Alaska Railroad posts record profit; credit accounting and timing

Posted: Wednesday, April 18, 2001

ANCHORAGE (AP) -- The Alaska Railroad Corporation is reporting a record profit of $16.7 million for the year 2000 -- the most since the state bought the railroad from the federal government in 1985.

Timing and an accounting quirk helped make the numbers that large.

In December of 1999, the railroad suffered a major derailment and jet fuel spill at Gold Creek, north of Talkeetna. It forced a costly cleanup that's still in progress. The railroad also had some winter storm damage and another derailment and fuel spill in October of that year.

Those problems pushed the railroad into the red in 1999, with a loss of $3.8 million.

Last year, though, two federal agencies gave the railroad some grant money to help cover the costs of the Gold Creek derailment and the winter storm damage.

These grants were reimbursement for expenses the railroad booked in 1999. The reimbursements were considered profit once they came in last year.

Without those reimbursements, the railroad's 2000 profit would have been about $6.4 million, a fairly typical showing for the year, railroad officials said.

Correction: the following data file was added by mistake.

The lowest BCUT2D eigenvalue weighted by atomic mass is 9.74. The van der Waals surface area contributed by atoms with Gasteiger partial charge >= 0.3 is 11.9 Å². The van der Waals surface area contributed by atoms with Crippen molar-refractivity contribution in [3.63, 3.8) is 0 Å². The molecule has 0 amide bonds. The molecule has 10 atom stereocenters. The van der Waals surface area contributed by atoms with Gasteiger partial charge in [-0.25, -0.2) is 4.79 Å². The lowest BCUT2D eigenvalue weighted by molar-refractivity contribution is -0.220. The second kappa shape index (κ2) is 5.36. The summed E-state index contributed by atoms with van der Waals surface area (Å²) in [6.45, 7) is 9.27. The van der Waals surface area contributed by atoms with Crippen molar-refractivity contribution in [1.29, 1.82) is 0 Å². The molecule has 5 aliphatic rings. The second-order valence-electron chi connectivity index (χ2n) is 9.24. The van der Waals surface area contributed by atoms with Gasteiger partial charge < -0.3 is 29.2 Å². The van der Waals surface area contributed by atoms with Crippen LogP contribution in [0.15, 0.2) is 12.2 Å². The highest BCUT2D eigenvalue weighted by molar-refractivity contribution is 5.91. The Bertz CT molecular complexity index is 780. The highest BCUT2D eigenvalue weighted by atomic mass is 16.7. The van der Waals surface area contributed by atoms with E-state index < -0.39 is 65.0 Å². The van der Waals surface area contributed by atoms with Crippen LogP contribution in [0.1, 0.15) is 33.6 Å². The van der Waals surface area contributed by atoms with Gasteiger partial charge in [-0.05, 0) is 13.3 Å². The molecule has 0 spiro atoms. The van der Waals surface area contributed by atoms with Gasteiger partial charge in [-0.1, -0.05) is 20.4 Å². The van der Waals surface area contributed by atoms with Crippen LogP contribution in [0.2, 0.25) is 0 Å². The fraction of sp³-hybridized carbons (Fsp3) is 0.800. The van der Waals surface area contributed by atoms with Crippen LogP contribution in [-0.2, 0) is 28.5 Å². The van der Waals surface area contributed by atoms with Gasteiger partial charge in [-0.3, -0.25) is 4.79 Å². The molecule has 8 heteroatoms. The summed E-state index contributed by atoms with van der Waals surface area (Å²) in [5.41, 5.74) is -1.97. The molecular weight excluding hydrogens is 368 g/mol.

About two-thirds of the railroad's $104 million in revenue came from hauling petroleum products, gravel and other freight. Freight revenue increased 7 percent over 1999, continuing a decade-long upward trend, the 2000 annual report said.

Passenger traffic generated 13 percent of the railroad's revenue, with 501-thousand passengers served. That's a sharp drop from 1999 ridership of nearly 700,000 passengers, however.

The main reason was suspension of the Whittier shuttle after the new tunnel was opened to vehicle traffic, the railroad said.

Real estate holdings at Anchorage's Ship Creek and elsewhere made up 6 percent of the railroad's revenue, but accounted for 38 percent of its profits, the annual report said.

Subscribe to Peninsula Clarion

Trending this week:


© 2018. All Rights Reserved. | Contact Us